An international review study has examined the relationship between high school student substance abuse patterns and psychiatric symptoms. The study involved a collaboration between researchers from the Mailman School of Public Health at Columbia University and the Federal University of Sao Paulo. The researchers determined that the respondents who had clinically significant scores when taking a behavioral screening questionnaire were also more likely to have engaged in substance abuse in the month previously when compared to those who did not have symptoms. This is the first study of this kind, which highlights the link and association between substance abuse and psychiatric symptoms in teens from a county with a middle level of income but high social inequality levels. The respondents represented more than 4,000 high school students between 10th and 12th grade, and these students came from 128 schools in San Paula. Both public and private school students were represented in the survey.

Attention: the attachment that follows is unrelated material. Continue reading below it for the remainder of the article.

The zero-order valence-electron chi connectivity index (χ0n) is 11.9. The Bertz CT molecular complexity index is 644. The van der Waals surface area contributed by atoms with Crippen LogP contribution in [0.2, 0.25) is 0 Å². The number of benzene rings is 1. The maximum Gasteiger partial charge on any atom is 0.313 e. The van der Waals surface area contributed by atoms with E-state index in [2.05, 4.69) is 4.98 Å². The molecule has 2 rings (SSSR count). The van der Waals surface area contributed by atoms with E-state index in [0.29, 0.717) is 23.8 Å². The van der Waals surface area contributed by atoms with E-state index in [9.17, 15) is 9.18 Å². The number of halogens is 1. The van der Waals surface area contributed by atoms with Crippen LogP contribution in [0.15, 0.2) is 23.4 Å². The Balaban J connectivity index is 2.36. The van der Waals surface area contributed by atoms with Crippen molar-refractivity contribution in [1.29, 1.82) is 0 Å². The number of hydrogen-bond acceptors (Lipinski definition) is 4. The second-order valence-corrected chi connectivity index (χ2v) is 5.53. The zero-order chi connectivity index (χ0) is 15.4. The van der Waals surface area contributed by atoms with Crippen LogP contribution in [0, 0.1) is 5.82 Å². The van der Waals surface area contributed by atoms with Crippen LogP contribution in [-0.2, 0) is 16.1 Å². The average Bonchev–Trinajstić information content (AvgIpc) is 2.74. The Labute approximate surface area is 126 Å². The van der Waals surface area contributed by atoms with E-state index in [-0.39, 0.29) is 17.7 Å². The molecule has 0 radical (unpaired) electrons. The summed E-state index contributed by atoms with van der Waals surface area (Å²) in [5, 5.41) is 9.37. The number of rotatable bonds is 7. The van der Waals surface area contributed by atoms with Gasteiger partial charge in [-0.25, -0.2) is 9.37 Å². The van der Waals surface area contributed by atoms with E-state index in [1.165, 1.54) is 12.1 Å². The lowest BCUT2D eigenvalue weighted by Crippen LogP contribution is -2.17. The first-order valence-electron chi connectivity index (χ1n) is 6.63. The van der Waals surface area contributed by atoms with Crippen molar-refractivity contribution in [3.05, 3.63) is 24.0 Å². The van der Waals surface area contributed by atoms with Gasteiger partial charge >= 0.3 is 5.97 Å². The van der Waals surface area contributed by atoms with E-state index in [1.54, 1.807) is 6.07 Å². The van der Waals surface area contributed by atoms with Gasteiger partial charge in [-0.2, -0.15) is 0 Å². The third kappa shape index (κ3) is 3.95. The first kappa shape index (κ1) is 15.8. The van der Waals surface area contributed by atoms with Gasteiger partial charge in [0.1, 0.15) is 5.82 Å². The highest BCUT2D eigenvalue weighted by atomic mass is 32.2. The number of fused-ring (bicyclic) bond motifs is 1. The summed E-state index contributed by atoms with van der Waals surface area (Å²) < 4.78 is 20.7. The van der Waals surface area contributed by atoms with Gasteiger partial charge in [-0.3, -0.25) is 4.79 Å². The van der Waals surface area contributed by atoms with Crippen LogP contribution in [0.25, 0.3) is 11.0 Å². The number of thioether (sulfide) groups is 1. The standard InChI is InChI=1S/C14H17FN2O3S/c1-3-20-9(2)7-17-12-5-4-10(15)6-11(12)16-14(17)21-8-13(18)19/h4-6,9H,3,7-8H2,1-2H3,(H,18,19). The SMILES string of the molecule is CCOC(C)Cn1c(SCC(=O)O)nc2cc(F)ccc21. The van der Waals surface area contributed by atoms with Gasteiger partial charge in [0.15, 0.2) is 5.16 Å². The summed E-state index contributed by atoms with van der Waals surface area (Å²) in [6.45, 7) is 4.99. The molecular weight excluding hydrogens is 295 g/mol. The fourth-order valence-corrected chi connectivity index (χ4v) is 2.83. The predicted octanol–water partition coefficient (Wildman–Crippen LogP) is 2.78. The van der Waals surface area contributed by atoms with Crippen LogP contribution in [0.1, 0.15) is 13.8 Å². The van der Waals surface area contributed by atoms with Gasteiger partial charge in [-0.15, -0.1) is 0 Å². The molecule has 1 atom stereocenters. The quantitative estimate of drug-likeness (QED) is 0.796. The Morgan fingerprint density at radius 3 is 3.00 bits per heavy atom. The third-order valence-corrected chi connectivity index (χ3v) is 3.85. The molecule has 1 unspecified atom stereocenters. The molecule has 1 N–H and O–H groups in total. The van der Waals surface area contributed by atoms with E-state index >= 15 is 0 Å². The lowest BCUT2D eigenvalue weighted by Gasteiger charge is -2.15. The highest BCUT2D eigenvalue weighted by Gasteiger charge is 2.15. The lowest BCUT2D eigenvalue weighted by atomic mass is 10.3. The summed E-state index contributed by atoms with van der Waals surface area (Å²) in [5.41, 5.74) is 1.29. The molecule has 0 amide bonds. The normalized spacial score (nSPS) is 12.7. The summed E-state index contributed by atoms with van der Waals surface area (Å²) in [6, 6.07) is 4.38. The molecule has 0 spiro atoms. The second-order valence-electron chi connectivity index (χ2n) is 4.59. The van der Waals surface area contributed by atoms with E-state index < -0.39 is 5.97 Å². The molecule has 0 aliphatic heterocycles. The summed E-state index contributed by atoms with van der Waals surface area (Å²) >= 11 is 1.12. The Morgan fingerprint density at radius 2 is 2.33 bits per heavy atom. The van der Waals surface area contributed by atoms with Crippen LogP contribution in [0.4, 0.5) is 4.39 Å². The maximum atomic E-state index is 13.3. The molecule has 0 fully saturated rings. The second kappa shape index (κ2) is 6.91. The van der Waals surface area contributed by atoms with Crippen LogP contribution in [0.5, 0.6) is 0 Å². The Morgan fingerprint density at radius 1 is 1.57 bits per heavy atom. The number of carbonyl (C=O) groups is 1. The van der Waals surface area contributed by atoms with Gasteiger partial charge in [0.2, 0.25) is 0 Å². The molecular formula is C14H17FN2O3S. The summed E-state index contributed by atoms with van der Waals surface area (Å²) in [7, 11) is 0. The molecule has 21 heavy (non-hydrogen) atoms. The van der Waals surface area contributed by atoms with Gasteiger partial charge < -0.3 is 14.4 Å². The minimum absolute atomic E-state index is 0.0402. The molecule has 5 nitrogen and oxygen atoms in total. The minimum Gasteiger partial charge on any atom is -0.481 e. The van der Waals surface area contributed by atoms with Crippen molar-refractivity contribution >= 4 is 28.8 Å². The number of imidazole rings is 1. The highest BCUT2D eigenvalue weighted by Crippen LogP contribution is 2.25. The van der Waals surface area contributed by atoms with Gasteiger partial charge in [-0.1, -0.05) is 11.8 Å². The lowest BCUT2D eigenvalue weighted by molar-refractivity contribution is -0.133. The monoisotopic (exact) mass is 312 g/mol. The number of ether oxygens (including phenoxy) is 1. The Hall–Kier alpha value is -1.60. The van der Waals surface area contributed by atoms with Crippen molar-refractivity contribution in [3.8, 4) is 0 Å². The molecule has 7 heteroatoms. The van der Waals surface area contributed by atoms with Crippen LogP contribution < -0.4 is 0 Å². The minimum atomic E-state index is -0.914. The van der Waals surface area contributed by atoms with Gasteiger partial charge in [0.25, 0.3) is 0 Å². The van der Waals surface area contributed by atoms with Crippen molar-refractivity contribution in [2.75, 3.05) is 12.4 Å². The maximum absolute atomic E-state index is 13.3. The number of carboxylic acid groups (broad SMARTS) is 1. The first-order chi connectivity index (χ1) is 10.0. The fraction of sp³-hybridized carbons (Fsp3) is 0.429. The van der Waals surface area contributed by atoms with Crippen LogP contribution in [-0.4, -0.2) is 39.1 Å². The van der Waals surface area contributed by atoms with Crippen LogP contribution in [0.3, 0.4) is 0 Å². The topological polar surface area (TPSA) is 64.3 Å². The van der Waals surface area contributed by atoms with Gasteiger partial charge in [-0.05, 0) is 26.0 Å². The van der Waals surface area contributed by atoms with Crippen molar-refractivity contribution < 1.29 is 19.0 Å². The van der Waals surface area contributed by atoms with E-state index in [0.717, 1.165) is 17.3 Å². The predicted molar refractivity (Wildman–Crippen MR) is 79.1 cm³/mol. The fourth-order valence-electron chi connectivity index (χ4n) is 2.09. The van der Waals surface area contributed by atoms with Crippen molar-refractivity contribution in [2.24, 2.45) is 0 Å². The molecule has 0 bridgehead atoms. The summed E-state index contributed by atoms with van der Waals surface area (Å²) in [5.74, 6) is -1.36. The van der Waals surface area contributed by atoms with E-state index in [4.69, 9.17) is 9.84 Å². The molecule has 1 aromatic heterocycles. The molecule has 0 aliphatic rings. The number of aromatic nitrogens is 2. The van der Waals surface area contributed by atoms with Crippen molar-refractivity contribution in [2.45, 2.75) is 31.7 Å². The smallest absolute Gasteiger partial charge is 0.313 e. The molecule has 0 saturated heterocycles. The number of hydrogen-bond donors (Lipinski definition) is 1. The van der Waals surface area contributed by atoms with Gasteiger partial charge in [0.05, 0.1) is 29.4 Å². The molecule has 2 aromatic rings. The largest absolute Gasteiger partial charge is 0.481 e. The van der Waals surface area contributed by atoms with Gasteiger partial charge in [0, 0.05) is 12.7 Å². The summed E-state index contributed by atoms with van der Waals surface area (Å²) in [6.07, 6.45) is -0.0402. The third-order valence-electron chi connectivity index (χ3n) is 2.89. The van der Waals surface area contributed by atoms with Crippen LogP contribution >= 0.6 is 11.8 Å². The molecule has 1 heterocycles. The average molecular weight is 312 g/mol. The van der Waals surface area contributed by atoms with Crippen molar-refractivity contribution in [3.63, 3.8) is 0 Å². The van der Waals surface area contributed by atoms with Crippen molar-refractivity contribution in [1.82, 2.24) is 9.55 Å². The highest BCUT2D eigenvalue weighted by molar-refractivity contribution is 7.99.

The latest study on teen substance abuse and mental health disorders showed that the type of substance abuse that the teen engaged in varied according to the psychiatric symptoms experienced. Some of the symptoms were emotional, others involved problems with conduct, and peer relationships and hyperactivity were also examined. According to associate professor of epidemiology Silvia Martins, M.D., Ph.D., “Studies to determine which specific mental health symptoms are associated with substance use among adolescents in different settings are crucial. In developing countries such as Brazil where a wide gap of social inequalities is observed, this is particularly important. Mental health policies should focus on these populations, especially since providing early treatment for psychiatric symptoms may have a direct impact on mental health prevalence and its costs among adults.”